Setting up LDAP takes some knowledge of how your schema is laid out. If you don't have this information easily available, I recommend using an ldap browser such as Apache Studio. A tutorial on LDAP browsers is outside of the scope of this walkthrough however.

You will need a bind account which has access to read most of the common components within LDAP/AD (users, groups, OUs etc.). If you are adding LDAP auth as a post-installation step, you will need to edit the master config on each server

/etc/origin/master/master-config.yaml
Code:
---snip---
networkConfig:
  clusterNetworkCIDR: 10.5.0.0/16
  hostSubnetLength: 8
  networkPluginName: redhat/openshift-ovs-subnet
# serviceNetworkCIDR must match kubernetesMasterConfig.servicesSubnet
  serviceNetworkCIDR: 172.50.0.0/16
oauthConfig:
  assetPublicURL: https://openshift.example.com:8443/console/
  grantConfig:
    method: auto
  identityProviders:
  - challenge: true
    login: true
    mappingMethod: claim
    name: ldap_provider
    provider:
      apiVersion: v1
      attributes:
        email:
        - mail
        id:
        - dn
        name:
        - cn
        preferredUsername:
        - uid
      bindDN: uid=<username>,ou=People,dc=example,dc=com
      bindPassword: <ldap password>
      insecure: true
      kind: LDAPPasswordIdentityProvider
      url: ldap://<ip or dns to ldap server>:389/dc=example,dc=com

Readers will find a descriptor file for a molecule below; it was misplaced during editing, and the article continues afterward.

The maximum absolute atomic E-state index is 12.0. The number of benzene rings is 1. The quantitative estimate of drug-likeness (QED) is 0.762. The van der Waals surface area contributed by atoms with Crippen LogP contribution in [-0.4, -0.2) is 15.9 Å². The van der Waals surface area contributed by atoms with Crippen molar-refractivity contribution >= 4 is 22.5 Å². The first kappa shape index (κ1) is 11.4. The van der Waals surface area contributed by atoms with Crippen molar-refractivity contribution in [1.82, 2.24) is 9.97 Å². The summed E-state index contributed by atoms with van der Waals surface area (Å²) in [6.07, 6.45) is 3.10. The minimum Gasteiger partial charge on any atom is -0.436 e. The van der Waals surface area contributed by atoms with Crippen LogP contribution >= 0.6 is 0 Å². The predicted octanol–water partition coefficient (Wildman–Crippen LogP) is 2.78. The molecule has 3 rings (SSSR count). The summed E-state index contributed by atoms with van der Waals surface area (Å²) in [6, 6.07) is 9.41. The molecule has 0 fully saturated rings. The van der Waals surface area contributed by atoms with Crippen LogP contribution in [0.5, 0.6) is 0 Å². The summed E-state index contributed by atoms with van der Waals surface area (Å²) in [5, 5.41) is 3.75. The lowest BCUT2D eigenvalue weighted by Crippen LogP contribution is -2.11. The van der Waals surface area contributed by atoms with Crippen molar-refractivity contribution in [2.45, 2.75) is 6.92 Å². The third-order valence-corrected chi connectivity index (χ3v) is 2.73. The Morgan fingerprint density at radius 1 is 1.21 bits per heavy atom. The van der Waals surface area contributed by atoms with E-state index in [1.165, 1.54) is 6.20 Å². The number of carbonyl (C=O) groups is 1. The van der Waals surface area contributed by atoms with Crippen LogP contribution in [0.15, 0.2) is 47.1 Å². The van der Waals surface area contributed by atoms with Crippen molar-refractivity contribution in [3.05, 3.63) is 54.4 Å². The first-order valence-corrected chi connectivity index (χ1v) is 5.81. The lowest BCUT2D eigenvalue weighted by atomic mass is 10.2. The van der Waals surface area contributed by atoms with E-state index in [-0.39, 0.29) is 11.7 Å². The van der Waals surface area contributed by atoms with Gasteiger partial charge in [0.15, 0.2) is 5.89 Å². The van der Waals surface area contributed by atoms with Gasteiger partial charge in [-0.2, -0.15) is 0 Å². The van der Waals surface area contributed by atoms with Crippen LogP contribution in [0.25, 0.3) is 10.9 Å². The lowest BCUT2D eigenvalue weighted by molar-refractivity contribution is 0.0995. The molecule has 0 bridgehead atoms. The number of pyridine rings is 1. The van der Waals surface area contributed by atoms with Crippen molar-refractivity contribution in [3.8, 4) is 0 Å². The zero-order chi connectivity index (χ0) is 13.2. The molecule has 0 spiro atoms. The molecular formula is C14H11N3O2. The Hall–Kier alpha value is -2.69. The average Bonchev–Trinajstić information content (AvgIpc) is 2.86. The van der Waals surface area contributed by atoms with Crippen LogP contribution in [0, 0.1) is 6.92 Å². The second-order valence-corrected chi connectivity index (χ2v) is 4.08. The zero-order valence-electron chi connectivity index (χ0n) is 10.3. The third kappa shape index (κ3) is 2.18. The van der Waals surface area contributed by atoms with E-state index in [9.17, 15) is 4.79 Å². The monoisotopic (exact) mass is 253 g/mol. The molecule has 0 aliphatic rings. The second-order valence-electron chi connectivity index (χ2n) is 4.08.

---snip---

I have included the networking section for context. You only need to edit the oauthConfig section. In a multi-master setup the atomic-openshift-master-api service needs to be restarted any time you make a change to master-config.yaml. In a single master setup its atomic-openshift-master

IMPORTANT NOTE: a very broad ldap url as in the example above, will search the entire forest meaning that anyone who is in your LDAP/AD forest will be considered valid and this may not be what you want. You will need to work with LDAP filters in order to narrow this down. I provide the following as an example only and not as a filtering best practice

Code:
url: "ldap://ldapserver.example.com:389/DC=example,DC=com?sAMAccountName?sub?(&(memberOf=ClusterAdmin,OU=Servers_admins,OU=Roles,OU=Accounts,DC=example,DC=com))"

This would limit valid users to those with the sAMAccountName attribute with a membership to the group "ClusterAdmin" inside of the Accounts/Roles/Server_admin OU.


LDAP/Active Directory Sync

The LDAP sync is actually different from the configuration above. In the above, access is granted based on arbitrary associations which you decide. LDAP sync is designed so that you can apply OpenShift Enterprise permissions (rolebindings) to groups. LDAP sync is designed to sync groups which you specify and keep them up to date

Official documentation is here: https://docs.openshift.com/enterprise/3.1/install_config/syncing_groups_with_ldap.html